The other thing too is the DNS is remarkably good at generating completely unused nonsense. Because even though only 8 percent of you even try to do DNSSEC validation, 80%, ten times that number, turn on okay. Give me me kilobytes of data, I'm not going to do anything with them. Why? Why? I have no idea why, you know, it comes by default shipping all these keys around and then just ignoring it. So, it's just weird. And the other thing, too, is I see more queries with the DNSSEC OK bit set to the domain signed zones. This is spooky. This is the DNS knowing in advance that the domain was signed and sending you the DNSSEC OK bit. That's weird. I mentioned Google more than enough. If I haven't hammered the message home by now, I should have. The DNS is a remarkably good piece of information about what you and I remember doing.

And that's about all from this. Thank you very much.


CHAIR: Thank you, Geoff, and what a wonderful tool the advertising industry offers us and what a great research.

AUDIENCE SPEAKER: Mikael Abrahamsson, I wanted to say about Sweden being up there is thatted Swedish ISPs were paid by .se domain entity to actually implement the DNSSEC resolvers, this happened five or six years ago so that is why it's 80%. So, basically, if you want something done quickly, pay the ISPs is what I can take back.

GEOFF HUSTON: Are you listening IPv6 folk? Are you listening?

AUDIENCE SPEAKER: So on that note, that's actually part of that is actually happening with ?? Goddess is driving that as well. So I think ??

AUDIENCE SPEAKER: SIDN. Geoff I have sign this presentation a number times and it's evolving I like that, but ever since I first saw it I had some doubts about the figures, and the reason for that is because when I see the list, I expect some correlation of countries where DNSSEC is actively promoted and countries where well we don't see any DNSSEC deployment. And I see some ?? a bit of an inverse feature here. So, the question I have: Have you ever correlated your measurement method using Flash against the operating systems that are deployed in countries that don't support Flash?

GEOFF HUSTON: The first thing I should note, I suppose, in comment, is: this industry doesn't listen to us an awful lot. No matter what we say, the folk who do things, it's just a different crowd. But then this issue of Flash and not Flash. In some ways, all Flash does is deliver the URL in the browser engine and at that point get host by name and DNS resolution takes over and it doesn't matter what language you use to load that URL into the browser engine. So, in some ways, Flash is relatively agnostic. There is only one sector where this accounts, and that's Apple, who have consistently in their IOS products said Flash is evil, bad, whatever, not going to go there. But thankfully Android haven't. So, in the mobile industry I under sample that, right, but the issue is then, I don't see them as not doing DNSSEC, I don't see them at all. They just don't get counted in the numbers so it doesn't bring the percentages up and down it's the same percentage relatively. I'm just not counting i?phones, we have played around with this in Java. The problem is trying to get JavaScript inside ad networks, those ad networks are nowhere near as prolific as Google's. Google can deliver hundreds of millions of new IP addresses through an ad campaign, very few other ad management systems have that reach. So if you want to sample all of the globe, you kind of restrict it to a very small set of folk and basically then you get into Flash as being the only way of doing it.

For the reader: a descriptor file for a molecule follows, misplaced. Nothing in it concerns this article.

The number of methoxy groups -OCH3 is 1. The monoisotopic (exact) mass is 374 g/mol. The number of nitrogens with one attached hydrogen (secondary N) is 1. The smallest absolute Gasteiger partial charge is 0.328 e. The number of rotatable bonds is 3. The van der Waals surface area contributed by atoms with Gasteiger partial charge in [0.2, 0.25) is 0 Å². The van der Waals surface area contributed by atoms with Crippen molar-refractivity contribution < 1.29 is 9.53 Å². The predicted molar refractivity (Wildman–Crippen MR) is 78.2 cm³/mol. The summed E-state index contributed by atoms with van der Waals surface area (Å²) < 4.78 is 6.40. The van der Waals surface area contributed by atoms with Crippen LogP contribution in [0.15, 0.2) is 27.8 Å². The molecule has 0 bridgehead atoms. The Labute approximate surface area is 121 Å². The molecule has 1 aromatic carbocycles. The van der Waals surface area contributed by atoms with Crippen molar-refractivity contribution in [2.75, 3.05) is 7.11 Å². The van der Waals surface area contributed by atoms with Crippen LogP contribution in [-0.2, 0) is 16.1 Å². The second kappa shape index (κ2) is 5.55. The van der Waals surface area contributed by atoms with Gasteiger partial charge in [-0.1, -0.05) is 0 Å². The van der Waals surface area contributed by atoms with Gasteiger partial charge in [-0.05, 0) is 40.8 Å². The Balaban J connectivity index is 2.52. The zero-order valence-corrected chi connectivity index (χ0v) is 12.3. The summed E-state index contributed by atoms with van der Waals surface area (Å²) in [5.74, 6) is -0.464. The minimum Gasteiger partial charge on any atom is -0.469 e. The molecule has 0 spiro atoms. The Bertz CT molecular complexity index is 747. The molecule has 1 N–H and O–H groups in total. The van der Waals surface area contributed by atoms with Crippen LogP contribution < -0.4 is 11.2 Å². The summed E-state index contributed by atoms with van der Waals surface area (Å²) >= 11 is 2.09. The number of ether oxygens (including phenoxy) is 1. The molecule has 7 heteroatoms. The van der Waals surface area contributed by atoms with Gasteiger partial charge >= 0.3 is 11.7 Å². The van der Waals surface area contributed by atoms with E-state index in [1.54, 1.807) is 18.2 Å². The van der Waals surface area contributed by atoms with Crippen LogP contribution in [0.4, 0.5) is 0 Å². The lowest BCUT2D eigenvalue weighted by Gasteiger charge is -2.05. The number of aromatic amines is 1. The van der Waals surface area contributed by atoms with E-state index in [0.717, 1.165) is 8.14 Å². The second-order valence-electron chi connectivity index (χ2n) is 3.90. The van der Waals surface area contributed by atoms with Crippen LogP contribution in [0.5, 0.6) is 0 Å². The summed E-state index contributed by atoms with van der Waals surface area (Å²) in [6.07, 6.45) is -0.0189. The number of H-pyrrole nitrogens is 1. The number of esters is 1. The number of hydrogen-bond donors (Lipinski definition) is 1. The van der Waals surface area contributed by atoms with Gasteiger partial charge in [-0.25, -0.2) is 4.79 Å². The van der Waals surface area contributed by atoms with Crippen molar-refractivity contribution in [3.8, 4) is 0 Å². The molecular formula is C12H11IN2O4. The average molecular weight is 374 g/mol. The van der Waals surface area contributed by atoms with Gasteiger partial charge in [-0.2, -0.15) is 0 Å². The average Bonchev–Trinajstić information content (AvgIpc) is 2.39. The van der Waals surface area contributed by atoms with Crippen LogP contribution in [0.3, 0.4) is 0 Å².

AUDIENCE SPEAKER: But, a second question if I may: So, if you would make a correlation of where DNSSEC is deployed on an authoritative level and where most validation is done, wouldn't that be some evidence whether or not DNSSEC would work because if there is only validation done in those countries that don't visit authoritative servers that do DNSSEC, DNSSEC would be a failure, right?

GEOFF HUSTON: Well, understanding which users go to which domain names is probably a question best directed at Google. They know a lot more about that than me.

JIM REID: Great talk, Geoff, as usual. Thanks. I have got a question and an observation. The observation first is you talked the DO bit setting. As you probably know and I think hopefully most of the people in the room know is this is a feature of BIND's implementation. It sets this bit whether or not using validation or not and that's been in BIND 9 now for a number of years now. It's a strange way of going about things, but hey, that's where we are.